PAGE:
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Sunday, May 15, 2011

Malta

Photo: Boats in a harbor
Tourism is the cornerstone of this Mediterranean nation's economy.
Photograph by Hugh Sitton/Getty Images

Throughout its history, Malta's location in the Mediterranean Sea has given it a strategic importance.Consequently, a sequence of powers including the Phoenicians, Romans, Fatimids, Sicilians, Knights of St John, French and British have all conquered the islands. Malta gained independence from the United Kingdom in 1964 and became a Republic in 1974, whilst retaining membership in the Commonwealth of Nations. It is a member of the European Union, which it joined in 2004, and also of the United Nations. Malta implemented the Schengen Agreement on December 21, 2007.Malta is known for its world heritage sites,most prominently the Megalithic Temples which are the oldest free-standing structures in Europe.According to the Acts of the Apostles, St. Paul was shipwrecked on the island. Malta is also considered a hypothetical location for the mythical lost island of Atlantis. 



The Courthouse, Valletta

Valletta's maritime industrial zone
.













Valletta, Malta's historical capital city






The Valletta Waterfront illuminations

The façade of St. John's Co-Cathedral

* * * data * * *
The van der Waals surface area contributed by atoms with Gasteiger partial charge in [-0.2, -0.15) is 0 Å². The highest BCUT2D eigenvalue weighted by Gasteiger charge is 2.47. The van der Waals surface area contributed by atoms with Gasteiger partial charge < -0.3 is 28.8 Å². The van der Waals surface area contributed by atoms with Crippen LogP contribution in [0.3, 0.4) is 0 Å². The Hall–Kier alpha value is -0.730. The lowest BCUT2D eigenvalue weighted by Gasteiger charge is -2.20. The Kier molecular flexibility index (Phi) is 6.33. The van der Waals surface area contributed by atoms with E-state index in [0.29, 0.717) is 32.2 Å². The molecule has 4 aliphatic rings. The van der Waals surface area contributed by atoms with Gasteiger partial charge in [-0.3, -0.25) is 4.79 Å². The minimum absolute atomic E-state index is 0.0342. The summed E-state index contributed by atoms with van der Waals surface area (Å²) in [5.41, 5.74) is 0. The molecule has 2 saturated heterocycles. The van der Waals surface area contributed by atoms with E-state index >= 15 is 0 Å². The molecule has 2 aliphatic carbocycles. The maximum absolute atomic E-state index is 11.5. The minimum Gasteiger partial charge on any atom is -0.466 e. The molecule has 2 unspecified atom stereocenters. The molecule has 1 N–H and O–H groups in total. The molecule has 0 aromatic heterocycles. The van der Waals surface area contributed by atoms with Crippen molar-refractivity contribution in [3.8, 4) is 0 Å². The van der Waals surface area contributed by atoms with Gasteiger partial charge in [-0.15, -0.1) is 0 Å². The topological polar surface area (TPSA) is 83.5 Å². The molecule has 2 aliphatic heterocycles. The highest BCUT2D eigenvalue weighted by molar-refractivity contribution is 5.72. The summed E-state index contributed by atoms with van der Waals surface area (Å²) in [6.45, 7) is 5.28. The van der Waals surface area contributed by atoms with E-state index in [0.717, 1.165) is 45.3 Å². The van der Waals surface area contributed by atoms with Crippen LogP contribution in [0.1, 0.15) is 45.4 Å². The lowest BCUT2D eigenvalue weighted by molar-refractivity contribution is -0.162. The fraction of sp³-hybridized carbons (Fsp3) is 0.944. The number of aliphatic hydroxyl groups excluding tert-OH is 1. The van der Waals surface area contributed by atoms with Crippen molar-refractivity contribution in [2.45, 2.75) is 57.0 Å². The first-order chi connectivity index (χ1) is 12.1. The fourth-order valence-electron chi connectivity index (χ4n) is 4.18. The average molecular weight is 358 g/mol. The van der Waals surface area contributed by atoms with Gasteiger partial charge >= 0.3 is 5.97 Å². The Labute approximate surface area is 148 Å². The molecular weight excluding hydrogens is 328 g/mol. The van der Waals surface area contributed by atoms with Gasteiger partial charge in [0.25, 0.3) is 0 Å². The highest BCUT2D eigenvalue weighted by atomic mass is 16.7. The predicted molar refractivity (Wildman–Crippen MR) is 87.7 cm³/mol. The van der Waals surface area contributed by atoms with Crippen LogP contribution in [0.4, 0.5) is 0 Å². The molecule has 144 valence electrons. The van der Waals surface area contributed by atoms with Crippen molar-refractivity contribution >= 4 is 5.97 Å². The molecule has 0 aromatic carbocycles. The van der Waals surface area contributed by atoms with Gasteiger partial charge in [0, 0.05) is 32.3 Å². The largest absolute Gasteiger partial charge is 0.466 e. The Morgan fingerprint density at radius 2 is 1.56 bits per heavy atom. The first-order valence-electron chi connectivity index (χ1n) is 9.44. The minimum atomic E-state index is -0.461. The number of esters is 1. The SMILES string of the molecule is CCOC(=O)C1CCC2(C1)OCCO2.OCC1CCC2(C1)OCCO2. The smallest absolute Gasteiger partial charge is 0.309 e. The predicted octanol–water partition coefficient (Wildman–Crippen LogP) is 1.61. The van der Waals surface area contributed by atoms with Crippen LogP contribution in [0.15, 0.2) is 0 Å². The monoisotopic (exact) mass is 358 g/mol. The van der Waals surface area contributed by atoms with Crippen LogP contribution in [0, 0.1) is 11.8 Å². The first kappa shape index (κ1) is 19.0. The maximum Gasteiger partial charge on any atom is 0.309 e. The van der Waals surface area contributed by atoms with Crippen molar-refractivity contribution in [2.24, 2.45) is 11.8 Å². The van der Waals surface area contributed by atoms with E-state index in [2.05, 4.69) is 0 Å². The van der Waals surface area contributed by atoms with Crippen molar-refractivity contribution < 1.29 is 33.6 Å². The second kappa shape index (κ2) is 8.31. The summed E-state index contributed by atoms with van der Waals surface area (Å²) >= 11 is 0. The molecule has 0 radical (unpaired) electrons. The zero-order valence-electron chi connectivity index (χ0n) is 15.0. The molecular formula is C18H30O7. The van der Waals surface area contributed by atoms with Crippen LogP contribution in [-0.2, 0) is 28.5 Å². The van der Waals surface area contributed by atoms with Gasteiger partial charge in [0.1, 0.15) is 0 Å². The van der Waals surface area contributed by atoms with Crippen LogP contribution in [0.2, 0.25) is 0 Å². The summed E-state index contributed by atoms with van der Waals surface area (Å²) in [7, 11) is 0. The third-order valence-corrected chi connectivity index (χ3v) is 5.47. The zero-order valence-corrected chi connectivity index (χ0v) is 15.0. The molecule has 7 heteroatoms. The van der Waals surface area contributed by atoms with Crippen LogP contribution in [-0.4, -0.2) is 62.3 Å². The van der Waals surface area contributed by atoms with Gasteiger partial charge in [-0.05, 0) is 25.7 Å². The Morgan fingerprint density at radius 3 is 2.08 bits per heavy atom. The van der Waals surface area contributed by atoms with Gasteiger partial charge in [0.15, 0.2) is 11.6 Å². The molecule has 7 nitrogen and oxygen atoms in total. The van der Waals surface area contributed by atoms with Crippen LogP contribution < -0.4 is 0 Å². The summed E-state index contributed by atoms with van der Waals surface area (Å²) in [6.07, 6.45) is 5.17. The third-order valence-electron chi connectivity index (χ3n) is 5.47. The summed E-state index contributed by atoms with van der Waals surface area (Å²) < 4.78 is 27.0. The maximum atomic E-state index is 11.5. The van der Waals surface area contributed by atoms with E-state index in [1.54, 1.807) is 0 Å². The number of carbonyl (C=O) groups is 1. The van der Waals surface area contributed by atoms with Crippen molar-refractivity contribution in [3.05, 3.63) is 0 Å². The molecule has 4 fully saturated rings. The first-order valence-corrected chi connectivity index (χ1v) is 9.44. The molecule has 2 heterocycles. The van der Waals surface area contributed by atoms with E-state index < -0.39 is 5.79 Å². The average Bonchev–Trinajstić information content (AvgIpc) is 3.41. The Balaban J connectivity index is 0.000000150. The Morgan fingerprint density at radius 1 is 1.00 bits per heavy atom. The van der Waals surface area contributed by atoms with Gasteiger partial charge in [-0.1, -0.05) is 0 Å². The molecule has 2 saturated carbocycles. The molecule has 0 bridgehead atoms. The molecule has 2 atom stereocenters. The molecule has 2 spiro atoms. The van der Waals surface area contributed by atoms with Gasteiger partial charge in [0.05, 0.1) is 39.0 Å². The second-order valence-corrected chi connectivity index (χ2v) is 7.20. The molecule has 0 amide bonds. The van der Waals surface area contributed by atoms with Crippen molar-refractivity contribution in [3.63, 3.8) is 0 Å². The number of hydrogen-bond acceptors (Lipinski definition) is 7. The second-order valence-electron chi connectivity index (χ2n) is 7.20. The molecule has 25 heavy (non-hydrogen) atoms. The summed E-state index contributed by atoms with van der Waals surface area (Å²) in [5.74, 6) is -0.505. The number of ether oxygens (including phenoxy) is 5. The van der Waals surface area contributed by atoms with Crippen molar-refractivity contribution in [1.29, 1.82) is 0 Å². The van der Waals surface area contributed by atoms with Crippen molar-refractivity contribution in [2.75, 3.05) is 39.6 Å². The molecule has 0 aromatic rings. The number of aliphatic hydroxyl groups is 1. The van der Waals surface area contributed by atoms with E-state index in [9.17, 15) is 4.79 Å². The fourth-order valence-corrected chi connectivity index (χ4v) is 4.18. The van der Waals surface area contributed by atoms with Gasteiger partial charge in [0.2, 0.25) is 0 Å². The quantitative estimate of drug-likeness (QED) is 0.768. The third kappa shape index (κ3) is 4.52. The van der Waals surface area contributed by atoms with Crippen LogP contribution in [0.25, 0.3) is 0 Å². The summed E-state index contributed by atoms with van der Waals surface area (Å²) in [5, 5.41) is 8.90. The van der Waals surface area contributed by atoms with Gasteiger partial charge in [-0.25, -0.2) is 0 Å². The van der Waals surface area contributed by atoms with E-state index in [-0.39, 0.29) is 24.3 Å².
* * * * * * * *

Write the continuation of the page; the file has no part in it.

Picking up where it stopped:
The Mosta Dome known as "Ir-Rotunda"

















Żejtun city centre Parish church

Lower Barrakka Gardens

Typical architecture built in recent years in Malta.

The dolphin show at Mediterraneo Marine Park. Tourism generates a significant part of the GDP of Malta

Fast Facts

Population:
405,000
Capital:
Valletta; 83,000
Area:
316 square kilometers (122 square miles)
Language:
Maltese, English
Religion:
Roman Catholic
Currency:
Euro
Life Expectancy:
77
GDP per Capita:
U.S. $17,200
Literacy Percent:
93
Flag: Malta
Map: Malta
Malta's position in the Mediterranean, midway between Europe and Africa, has made it a strategic prize. Here, in the 16th century, the Knights of St. John repelled 30,000 soldiers of Süleyman the Magnificent's Ottoman Empire. It withstood Axis bombs during World War II. In 1964, after almost 150 years as a British colony, the Maltese islands won independence. Tourism is the cornerstone of the nation's economy, and it joined the EU in 2004.
ECONOMY
  • Industry: Tourism, electronics, ship building and repair
  • Agriculture: Potatoes, cauliflower, grapes, wheat; pork
  • Exports: Machinery and transport equipment, manufactures
—Text From National Geographic Atlas of the World, Eighth Edition

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